Bellen Lab

Liping Wang

Liping Wang

BS, Shanghai Ocean University, China
MS, University of Southern California, Los Angeles

Research Interests

The role of sphingolipid metabolism and endolysosomal dysfunction in neurodegenerative diseases, including Parkinson's disease (PD), is not well understood. My research is focused on the mitochondrial protein Pink1, retromer components Vps26, Vps29, and Vps35, and phospholipase PLA2G6, which are all implicated in PD or Parkinsonism. By utilizing genetic recombinase and the T2A-Gal4 system, I seek to understand sphingolipid metabolism alterations induced by loss of each of these genes. By understanding sphingolipid metabolism alterations in PD-associated mutants, I hope to discover novel pathogenic pathways of PD.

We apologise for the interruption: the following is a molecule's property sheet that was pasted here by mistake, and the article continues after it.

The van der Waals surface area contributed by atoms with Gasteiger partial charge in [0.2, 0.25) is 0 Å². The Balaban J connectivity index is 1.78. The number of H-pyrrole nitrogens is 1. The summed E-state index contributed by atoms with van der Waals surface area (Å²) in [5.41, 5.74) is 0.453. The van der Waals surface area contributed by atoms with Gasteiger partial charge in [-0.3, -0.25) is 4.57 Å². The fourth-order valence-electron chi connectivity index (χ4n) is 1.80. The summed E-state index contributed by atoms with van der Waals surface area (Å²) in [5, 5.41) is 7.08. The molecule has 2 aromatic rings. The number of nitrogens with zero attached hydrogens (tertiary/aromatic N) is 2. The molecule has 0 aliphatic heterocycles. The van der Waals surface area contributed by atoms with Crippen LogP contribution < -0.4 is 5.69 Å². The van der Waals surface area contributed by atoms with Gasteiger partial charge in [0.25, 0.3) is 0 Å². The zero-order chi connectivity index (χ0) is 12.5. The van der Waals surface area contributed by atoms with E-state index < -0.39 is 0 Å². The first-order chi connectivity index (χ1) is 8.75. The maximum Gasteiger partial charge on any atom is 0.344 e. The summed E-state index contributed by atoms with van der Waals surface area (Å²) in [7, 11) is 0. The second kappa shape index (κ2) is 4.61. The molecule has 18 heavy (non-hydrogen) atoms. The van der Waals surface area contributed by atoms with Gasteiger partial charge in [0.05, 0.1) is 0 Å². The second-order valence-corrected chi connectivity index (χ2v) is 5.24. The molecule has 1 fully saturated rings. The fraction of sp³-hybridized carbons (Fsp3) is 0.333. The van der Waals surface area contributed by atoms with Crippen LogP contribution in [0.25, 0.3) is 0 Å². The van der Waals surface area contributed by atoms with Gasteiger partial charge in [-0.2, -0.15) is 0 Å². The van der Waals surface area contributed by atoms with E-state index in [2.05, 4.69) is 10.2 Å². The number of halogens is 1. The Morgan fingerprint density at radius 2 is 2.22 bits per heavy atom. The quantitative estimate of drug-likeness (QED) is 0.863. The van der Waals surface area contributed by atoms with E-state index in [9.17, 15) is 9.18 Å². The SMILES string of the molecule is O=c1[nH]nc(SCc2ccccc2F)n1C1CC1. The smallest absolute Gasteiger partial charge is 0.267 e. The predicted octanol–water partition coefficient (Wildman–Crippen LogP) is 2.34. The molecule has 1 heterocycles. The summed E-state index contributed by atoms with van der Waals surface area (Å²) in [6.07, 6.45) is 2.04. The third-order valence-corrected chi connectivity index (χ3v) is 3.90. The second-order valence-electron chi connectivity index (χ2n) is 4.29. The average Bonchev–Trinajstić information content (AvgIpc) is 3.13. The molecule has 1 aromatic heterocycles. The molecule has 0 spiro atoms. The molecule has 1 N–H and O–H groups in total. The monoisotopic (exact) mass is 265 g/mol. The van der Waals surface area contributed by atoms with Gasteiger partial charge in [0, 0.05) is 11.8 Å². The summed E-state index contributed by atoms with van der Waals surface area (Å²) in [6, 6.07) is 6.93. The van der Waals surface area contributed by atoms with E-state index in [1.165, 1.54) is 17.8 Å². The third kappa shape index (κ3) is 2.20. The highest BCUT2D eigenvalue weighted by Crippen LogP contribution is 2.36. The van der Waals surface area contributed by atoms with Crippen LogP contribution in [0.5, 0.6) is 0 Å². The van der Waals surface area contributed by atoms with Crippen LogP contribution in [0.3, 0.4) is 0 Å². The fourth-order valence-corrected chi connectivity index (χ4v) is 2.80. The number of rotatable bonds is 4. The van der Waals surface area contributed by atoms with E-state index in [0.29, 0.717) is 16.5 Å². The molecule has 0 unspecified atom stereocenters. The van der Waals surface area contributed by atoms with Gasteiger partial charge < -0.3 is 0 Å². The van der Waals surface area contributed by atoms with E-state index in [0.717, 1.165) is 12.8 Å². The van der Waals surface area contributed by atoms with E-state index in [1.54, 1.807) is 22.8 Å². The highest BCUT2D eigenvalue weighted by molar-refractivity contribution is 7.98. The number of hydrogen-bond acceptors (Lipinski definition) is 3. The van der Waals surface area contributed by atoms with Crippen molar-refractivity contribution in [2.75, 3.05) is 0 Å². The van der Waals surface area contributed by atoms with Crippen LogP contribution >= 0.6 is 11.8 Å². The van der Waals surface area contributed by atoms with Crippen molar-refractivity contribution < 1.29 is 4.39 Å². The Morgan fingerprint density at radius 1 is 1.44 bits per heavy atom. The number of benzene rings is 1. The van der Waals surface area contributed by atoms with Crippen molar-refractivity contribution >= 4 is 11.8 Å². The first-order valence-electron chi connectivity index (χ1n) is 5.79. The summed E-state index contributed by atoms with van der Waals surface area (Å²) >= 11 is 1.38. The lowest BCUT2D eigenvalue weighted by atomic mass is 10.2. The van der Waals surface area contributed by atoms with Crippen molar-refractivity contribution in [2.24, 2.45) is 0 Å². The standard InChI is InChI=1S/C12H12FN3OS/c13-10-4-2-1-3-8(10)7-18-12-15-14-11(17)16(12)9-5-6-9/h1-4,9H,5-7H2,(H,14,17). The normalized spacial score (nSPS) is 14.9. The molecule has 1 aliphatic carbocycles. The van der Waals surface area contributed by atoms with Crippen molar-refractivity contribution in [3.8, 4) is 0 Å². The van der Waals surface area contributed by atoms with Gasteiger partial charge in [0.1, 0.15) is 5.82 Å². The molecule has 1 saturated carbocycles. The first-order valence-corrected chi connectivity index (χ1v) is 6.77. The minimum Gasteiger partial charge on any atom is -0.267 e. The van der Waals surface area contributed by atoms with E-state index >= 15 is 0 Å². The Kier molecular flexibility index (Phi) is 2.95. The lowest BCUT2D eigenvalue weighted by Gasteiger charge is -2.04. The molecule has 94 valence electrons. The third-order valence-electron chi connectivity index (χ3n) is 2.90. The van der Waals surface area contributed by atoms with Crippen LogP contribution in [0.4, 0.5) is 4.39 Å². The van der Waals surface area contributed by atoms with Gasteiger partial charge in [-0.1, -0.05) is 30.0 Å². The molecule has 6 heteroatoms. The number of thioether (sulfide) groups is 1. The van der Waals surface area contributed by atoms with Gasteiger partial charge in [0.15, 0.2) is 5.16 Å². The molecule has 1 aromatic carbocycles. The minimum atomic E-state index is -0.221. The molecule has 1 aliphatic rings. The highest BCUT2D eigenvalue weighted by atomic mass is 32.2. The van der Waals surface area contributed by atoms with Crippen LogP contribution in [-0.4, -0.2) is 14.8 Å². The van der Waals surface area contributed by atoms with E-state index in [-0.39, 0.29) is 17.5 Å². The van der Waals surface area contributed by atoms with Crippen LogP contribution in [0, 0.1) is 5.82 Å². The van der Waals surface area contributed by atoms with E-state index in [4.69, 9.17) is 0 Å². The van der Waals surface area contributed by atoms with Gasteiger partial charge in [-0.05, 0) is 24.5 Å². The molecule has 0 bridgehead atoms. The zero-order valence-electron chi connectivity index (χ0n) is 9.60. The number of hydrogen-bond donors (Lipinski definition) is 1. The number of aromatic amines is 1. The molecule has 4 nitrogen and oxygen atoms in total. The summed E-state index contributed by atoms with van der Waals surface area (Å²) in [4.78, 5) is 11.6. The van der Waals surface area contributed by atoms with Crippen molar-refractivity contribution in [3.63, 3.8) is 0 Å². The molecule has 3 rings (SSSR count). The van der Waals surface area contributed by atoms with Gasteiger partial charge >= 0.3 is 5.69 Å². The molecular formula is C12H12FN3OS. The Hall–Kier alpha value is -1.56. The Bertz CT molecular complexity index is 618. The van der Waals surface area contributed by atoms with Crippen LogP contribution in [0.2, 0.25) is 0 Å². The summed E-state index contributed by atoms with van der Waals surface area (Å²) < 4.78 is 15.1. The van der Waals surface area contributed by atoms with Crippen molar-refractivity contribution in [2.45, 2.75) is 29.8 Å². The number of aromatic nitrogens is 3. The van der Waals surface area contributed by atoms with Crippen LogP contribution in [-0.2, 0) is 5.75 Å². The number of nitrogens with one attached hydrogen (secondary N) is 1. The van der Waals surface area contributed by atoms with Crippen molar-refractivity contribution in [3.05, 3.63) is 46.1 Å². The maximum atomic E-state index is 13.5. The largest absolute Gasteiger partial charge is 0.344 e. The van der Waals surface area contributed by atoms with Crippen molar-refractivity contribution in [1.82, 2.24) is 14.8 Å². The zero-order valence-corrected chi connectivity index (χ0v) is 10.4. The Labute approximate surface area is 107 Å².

Ye H, Ojelade SA, Li-Kroeger D,Zuo Z, Wang L,Y Li, Gu JYJ, Tepass U, Rodal AA, Bellen HJ, Shulman JM (2020) Retromer subunit, VPS29, regulates synaptic transmission and is required for endolysosomal function in the aging brain. eLife 9:e91577.  [Abstract]
Lin G, Wang L, Marcogliese PC, Bellen HJ (2018) Sphingolipids in the pathogenesis of Parkinson's disease and parkinsonism. Trends in Endocrinology & Metabolism 30:106-117.  [Abstract]
Lin G, Lee PT, Chen K, Mao D, Tan KL, Zuo Z, Lin WW, Wang L, Bellen HJ (2018) Phospholipase PLA2G6, a Parkinsonism-associated gene, affects Vps26 and Vps35, retromer function, and ceramide levels, similar to alpha-Synuclein gain.. Cell Metabolism 28:605-618.  [Abstract]
Geng J*, Wang L*, Lee JY, Chen CK, Chang KT (2016) Phosphorylation of synaptojanin differentially regulates endocytosis of functionally distinct synaptic vesicle pools. Journal of Neuroscience 36:8882-8894. (*equal contribution) [Abstract]

Last Modified 3-31-21 by Jodie Hebert

top ↑